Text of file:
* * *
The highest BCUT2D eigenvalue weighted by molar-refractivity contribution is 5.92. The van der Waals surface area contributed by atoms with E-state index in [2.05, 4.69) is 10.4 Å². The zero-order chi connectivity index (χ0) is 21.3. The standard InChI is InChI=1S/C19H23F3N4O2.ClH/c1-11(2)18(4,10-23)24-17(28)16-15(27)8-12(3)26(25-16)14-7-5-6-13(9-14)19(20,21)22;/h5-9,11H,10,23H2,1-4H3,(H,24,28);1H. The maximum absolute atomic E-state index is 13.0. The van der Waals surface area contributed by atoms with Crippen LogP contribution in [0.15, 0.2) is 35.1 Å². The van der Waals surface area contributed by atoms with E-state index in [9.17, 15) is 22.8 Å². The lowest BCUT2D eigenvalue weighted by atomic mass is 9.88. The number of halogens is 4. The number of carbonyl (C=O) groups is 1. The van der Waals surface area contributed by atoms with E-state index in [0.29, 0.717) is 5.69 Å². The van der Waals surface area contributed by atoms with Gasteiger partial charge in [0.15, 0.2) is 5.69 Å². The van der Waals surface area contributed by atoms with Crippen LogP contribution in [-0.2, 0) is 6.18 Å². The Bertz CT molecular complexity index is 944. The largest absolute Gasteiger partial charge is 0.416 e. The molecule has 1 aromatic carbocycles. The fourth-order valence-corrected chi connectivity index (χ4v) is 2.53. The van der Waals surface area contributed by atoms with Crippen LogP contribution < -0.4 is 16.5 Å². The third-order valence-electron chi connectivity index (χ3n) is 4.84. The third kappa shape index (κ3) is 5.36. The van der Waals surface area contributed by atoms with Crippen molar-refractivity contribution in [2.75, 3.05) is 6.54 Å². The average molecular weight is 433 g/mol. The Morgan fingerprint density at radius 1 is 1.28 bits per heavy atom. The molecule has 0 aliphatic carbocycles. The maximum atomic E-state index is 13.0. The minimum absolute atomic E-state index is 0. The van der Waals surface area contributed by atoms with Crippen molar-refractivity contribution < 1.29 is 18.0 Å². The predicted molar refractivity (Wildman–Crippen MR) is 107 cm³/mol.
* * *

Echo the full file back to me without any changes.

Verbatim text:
The highest BCUT2D eigenvalue weighted by molar-refractivity contribution is 5.92. The van der Waals surface area contributed by atoms with E-state index in [2.05, 4.69) is 10.4 Å². The zero-order chi connectivity index (χ0) is 21.3. The standard InChI is InChI=1S/C19H23F3N4O2.ClH/c1-11(2)18(4,10-23)24-17(28)16-15(27)8-12(3)26(25-16)14-7-5-6-13(9-14)19(20,21)22;/h5-9,11H,10,23H2,1-4H3,(H,24,28);1H. The maximum absolute atomic E-state index is 13.0. The van der Waals surface area contributed by atoms with Crippen LogP contribution in [0.15, 0.2) is 35.1 Å². The van der Waals surface area contributed by atoms with E-state index in [9.17, 15) is 22.8 Å². The lowest BCUT2D eigenvalue weighted by atomic mass is 9.88. The number of halogens is 4. The number of carbonyl (C=O) groups is 1. The van der Waals surface area contributed by atoms with E-state index in [0.29, 0.717) is 5.69 Å². The van der Waals surface area contributed by atoms with Gasteiger partial charge in [0.15, 0.2) is 5.69 Å². The van der Waals surface area contributed by atoms with Crippen LogP contribution in [-0.2, 0) is 6.18 Å². The Bertz CT molecular complexity index is 944. The largest absolute Gasteiger partial charge is 0.416 e. The molecule has 1 aromatic carbocycles. The fourth-order valence-corrected chi connectivity index (χ4v) is 2.53. The van der Waals surface area contributed by atoms with Crippen LogP contribution < -0.4 is 16.5 Å². The third-order valence-electron chi connectivity index (χ3n) is 4.84. The third kappa shape index (κ3) is 5.36. The van der Waals surface area contributed by atoms with Crippen molar-refractivity contribution in [2.75, 3.05) is 6.54 Å². The average molecular weight is 433 g/mol. The Morgan fingerprint density at radius 1 is 1.28 bits per heavy atom. The molecule has 0 aliphatic carbocycles. The maximum atomic E-state index is 13.0. The minimum absolute atomic E-state index is 0. The van der Waals surface area contributed by atoms with Crippen molar-refractivity contribution < 1.29 is 18.0 Å². The predicted molar refractivity (Wildman–Crippen MR) is 107 cm³/mol.